H3 terms are similarly disallowed. But the potential can contain an H2 term, an H4 term, an H6 term, etc., because they will not change when H is replaced with -H. The exchange H –> -H is one among the infinite number of SU(2)xU(1) symmetries, so indeed SU(2)xU(1) gauge symmetry forbids the potential from containing any terms Hn for any odd n.
What about H6? why didn’t I write it too, along with H8 and so forth? Actually, I could have written these terms down too, and in some contexts they might have been important. But usually they can be ignored. Typically, all terms with more than four fields in them will be highly suppressed in their effects, and so unless we are doing a calculation to extreme precision, they won’t matter at all. This would be strictly true if the Standard Model were a fundamental theory, but it is even true as long as it is valid to energy scales at least five to ten times higher than the ones we currently probe experimentally. (The underlying reason has to do with a more subtle symmetry — scaling symmetries — that I’ll try to get back to someday.)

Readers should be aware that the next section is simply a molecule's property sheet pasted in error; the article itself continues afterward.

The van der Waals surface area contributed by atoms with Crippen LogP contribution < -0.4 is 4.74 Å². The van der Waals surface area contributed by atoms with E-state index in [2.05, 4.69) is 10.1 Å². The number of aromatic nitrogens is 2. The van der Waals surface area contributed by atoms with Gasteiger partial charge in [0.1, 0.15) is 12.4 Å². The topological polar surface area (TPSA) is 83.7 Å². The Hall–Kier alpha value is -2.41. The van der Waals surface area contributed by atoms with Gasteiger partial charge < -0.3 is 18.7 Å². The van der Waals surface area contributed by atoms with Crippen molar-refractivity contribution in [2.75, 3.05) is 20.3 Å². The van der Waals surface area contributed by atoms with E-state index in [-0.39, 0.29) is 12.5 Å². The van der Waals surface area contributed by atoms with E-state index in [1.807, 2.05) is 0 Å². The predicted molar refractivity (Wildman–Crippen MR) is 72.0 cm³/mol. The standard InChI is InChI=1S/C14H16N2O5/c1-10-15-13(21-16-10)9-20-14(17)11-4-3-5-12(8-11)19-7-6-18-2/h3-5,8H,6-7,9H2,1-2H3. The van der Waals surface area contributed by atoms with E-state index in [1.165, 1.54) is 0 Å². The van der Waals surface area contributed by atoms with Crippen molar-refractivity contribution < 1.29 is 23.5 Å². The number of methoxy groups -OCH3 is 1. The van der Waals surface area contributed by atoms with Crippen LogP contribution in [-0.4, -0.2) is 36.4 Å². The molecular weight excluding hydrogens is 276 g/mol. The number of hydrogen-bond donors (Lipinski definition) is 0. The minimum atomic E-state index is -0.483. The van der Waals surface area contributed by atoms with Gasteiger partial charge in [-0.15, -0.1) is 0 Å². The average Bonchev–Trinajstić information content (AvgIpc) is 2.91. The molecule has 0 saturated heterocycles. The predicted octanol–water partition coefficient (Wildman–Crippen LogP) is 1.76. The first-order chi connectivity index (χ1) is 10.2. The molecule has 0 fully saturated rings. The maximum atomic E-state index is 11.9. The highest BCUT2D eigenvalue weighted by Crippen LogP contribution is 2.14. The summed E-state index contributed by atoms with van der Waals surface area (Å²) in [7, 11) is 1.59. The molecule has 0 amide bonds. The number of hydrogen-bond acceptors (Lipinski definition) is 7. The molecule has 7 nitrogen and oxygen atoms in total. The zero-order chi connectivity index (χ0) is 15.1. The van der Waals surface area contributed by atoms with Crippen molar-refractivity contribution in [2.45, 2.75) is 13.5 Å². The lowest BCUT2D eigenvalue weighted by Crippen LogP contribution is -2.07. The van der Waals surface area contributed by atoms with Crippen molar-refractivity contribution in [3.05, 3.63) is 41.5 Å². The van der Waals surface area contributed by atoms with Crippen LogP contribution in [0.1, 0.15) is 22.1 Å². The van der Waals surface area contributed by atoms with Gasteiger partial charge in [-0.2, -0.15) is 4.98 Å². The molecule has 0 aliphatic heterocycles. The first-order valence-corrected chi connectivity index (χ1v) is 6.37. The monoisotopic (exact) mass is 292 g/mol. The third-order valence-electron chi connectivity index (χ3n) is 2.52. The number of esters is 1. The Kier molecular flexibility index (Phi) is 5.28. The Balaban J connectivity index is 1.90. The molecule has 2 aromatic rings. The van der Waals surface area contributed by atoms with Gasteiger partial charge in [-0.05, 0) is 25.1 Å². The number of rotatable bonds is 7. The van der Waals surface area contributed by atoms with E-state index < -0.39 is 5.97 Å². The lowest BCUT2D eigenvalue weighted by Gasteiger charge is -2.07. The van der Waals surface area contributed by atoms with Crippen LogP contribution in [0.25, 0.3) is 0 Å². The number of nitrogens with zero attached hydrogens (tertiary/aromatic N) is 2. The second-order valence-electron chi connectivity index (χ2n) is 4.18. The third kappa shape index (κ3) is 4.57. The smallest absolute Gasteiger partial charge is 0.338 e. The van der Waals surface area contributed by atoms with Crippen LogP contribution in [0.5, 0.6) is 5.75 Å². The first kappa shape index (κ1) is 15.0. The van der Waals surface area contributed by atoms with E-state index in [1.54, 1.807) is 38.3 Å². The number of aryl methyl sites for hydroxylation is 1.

So we only have to worry about H2 and H4 terms. Why are their coefficients negative and positive, respectively? We don’t have a deep theoretical reason to expect their coefficients to be one sign or the other. It is experiment that tells us that
- the Higgs field has a vacuum expectation value;
- the universe is stable on multi-billion-year time scales.
These two requirements imply that the potential likely looks like a “W” shape — with a positive H4 and a negative H2 term (i.e., λ > 0 and μH2 > 0 [not a typo]) — putting us in the “broken phase”, with <H> not equal to zero.